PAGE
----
After months of searching for and accepting a position that allows you to attain your goals, you can finally let your guard down and focus on the excitement of moving on to a more satisfying career. The hard part is over, right? Maybe not. Once you announce your resignation, be prepared for your emotions to run the gamut from the excitement of being offered and accepting a new position to the second-guessing that may accompany a lateral move.
In a market where the average attorney will change positions several times over the course of her career, it is not surprising that law firms and in-house legal departments strive to retain their legal talent. When a valued attorney announces her resignation, most law firms and in-house legal departments aren’t willing to watch their superstar walk out the door without a fight. Colleagues may act shocked and accuse you of being disloyal. They will ask questions like -“How can you do this to us after all we did for you?” They may make you feel as though the entire department will collapse once you leave. They may pump you full of terrible “facts” about the new firm or corporation you have decided to join in an attempt to persuade you to stay. Oftentimes a law firm or in-house legal department will ask what the new position is paying and will present the exiting attorney with a counteroffer that matches or exceeds that number.
Counteroffers can be flattering but BEWARE – accepting the offer could be career suicide. Attorneys who accept counteroffers consistently tell us that they are less satisfied in the long run. Studies have shown that many people who accept counteroffers end up leaving their positions within six months to a year anyway because the underlying causes of career dissatisfaction have not been resolved.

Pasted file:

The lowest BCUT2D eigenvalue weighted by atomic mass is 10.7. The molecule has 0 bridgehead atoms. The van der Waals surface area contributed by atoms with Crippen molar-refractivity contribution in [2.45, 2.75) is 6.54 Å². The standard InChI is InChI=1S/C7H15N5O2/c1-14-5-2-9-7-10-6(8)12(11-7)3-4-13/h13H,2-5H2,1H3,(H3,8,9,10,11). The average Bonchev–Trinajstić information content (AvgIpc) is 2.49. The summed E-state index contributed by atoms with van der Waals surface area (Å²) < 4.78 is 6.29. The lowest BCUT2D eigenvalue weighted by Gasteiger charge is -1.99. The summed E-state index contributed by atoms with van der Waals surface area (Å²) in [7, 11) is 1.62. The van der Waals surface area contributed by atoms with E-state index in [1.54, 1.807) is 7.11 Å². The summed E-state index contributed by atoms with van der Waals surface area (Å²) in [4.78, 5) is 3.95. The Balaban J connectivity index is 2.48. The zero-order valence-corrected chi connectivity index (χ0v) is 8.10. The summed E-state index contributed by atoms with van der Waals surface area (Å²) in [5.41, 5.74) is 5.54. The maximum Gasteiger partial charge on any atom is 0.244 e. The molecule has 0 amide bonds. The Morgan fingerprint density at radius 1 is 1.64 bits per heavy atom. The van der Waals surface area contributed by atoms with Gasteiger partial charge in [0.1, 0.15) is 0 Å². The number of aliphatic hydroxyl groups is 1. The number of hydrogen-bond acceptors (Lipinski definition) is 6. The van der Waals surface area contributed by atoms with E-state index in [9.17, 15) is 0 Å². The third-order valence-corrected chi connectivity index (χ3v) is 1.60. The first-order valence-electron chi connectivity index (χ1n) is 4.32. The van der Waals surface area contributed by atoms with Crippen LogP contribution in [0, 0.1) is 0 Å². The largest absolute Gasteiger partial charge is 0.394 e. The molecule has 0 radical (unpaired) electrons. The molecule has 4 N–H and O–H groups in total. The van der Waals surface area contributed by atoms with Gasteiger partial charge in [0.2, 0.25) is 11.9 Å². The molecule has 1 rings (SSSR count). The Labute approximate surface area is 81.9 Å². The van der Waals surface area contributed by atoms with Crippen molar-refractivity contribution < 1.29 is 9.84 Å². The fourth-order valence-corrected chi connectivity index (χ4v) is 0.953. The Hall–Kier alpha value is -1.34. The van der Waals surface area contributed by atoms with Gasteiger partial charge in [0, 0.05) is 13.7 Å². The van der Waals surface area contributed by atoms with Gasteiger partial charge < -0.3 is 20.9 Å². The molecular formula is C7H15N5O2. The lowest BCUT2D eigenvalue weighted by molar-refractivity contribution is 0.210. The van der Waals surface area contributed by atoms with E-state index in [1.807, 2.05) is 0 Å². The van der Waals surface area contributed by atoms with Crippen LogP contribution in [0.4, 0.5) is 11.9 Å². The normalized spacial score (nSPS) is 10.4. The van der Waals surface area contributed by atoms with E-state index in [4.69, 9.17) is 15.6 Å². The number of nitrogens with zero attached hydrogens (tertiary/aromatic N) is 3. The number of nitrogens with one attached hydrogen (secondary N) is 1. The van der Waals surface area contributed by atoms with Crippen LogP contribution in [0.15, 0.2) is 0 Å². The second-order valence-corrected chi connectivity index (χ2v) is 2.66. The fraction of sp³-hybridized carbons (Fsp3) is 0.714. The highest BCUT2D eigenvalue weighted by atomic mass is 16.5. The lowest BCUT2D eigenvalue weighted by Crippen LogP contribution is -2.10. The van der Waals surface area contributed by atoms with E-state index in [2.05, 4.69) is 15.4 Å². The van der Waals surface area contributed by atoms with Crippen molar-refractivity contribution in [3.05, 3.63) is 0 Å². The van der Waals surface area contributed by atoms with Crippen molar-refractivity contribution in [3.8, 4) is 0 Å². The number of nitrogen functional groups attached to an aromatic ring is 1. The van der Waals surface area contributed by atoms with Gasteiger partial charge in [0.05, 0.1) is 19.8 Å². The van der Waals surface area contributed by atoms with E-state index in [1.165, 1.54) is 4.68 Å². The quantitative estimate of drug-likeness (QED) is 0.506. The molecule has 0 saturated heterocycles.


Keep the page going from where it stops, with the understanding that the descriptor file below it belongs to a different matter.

After placing thousands of attorneys with law firms and in-house legal departments, Special Counsel has found that preparing for the emotional blackmail prior to resignation can make the difference between a successful transition to a more satisfying career and the frustrating consequences of “giving in” to a counteroffer. Following these guidelines in your job search can make all the difference:
Write down your goals before you begin your search and revisit your list often.
It is critical to be honest with yourself and understand your motivations when you first consider exploring your employment options. Recording and focusing on your motivations allows you to better evaluate opportunities and provides you with a concrete reminder of what is really important to you in a career. A self assessment can also help you to recognize whether the time is right to make a move. For example, if you are happy with every aspect of your current position except for your level of compensation, and your motivation for seeking a new job offer is to position yourself for a counteroffer, you should reevaluate your decision. In short, be sure that your intention to make a change is sincere and not an attempt to elicit a raise from your current employer.
Don’t succumb to “emotional blackmail”- you began a job search for a reason.
Statistics show that accepting a counteroffer often backfires – even when the counteroffer meets or exceeds the competing offer in terms of salary. Before accepting a counteroffer (and possibly reneging on your acceptance of your new position), again consider why you began looking for a different job in the first place and why you accepted your new position. Looking back on your written list of motivating factors can help.